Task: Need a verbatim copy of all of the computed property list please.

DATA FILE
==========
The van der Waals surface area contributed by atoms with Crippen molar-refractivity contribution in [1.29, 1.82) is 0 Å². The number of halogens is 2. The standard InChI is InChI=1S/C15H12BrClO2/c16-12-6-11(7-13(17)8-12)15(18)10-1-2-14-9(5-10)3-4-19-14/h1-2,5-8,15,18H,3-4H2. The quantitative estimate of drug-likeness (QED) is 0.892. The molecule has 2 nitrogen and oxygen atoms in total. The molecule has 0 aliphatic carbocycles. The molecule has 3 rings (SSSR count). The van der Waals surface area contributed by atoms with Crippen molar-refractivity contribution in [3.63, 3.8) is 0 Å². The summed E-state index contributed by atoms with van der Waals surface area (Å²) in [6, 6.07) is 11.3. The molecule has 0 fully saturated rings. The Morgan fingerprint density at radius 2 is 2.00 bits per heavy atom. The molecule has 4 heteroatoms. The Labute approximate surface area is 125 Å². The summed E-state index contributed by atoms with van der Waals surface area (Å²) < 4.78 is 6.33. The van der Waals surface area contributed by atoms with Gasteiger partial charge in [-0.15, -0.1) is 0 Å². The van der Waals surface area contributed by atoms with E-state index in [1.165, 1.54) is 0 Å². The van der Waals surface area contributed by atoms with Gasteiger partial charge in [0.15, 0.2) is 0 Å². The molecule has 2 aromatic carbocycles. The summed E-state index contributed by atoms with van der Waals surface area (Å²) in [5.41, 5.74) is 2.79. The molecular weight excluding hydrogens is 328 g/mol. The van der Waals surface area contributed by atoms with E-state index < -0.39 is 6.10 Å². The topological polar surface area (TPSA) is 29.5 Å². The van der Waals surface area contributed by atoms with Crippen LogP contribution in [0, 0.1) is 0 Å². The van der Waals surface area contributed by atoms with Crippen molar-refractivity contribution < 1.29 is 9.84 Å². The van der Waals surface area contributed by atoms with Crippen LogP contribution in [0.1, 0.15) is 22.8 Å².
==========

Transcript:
The van der Waals surface area contributed by atoms with Crippen molar-refractivity contribution in [1.29, 1.82) is 0 Å². The number of halogens is 2. The standard InChI is InChI=1S/C15H12BrClO2/c16-12-6-11(7-13(17)8-12)15(18)10-1-2-14-9(5-10)3-4-19-14/h1-2,5-8,15,18H,3-4H2. The quantitative estimate of drug-likeness (QED) is 0.892. The molecule has 2 nitrogen and oxygen atoms in total. The molecule has 0 aliphatic carbocycles. The molecule has 3 rings (SSSR count). The van der Waals surface area contributed by atoms with Crippen molar-refractivity contribution in [3.63, 3.8) is 0 Å². The summed E-state index contributed by atoms with van der Waals surface area (Å²) in [6, 6.07) is 11.3. The molecule has 0 fully saturated rings. The Morgan fingerprint density at radius 2 is 2.00 bits per heavy atom. The molecule has 4 heteroatoms. The Labute approximate surface area is 125 Å². The summed E-state index contributed by atoms with van der Waals surface area (Å²) < 4.78 is 6.33. The van der Waals surface area contributed by atoms with Gasteiger partial charge in [-0.15, -0.1) is 0 Å². The van der Waals surface area contributed by atoms with E-state index in [1.165, 1.54) is 0 Å². The van der Waals surface area contributed by atoms with Gasteiger partial charge in [0.15, 0.2) is 0 Å². The molecule has 2 aromatic carbocycles. The summed E-state index contributed by atoms with van der Waals surface area (Å²) in [5.41, 5.74) is 2.79. The molecular weight excluding hydrogens is 328 g/mol. The van der Waals surface area contributed by atoms with E-state index < -0.39 is 6.10 Å². The topological polar surface area (TPSA) is 29.5 Å². The van der Waals surface area contributed by atoms with Crippen LogP contribution in [0, 0.1) is 0 Å². The van der Waals surface area contributed by atoms with Crippen molar-refractivity contribution < 1.29 is 9.84 Å². The van der Waals surface area contributed by atoms with Crippen LogP contribution in [0.1, 0.15) is 22.8 Å².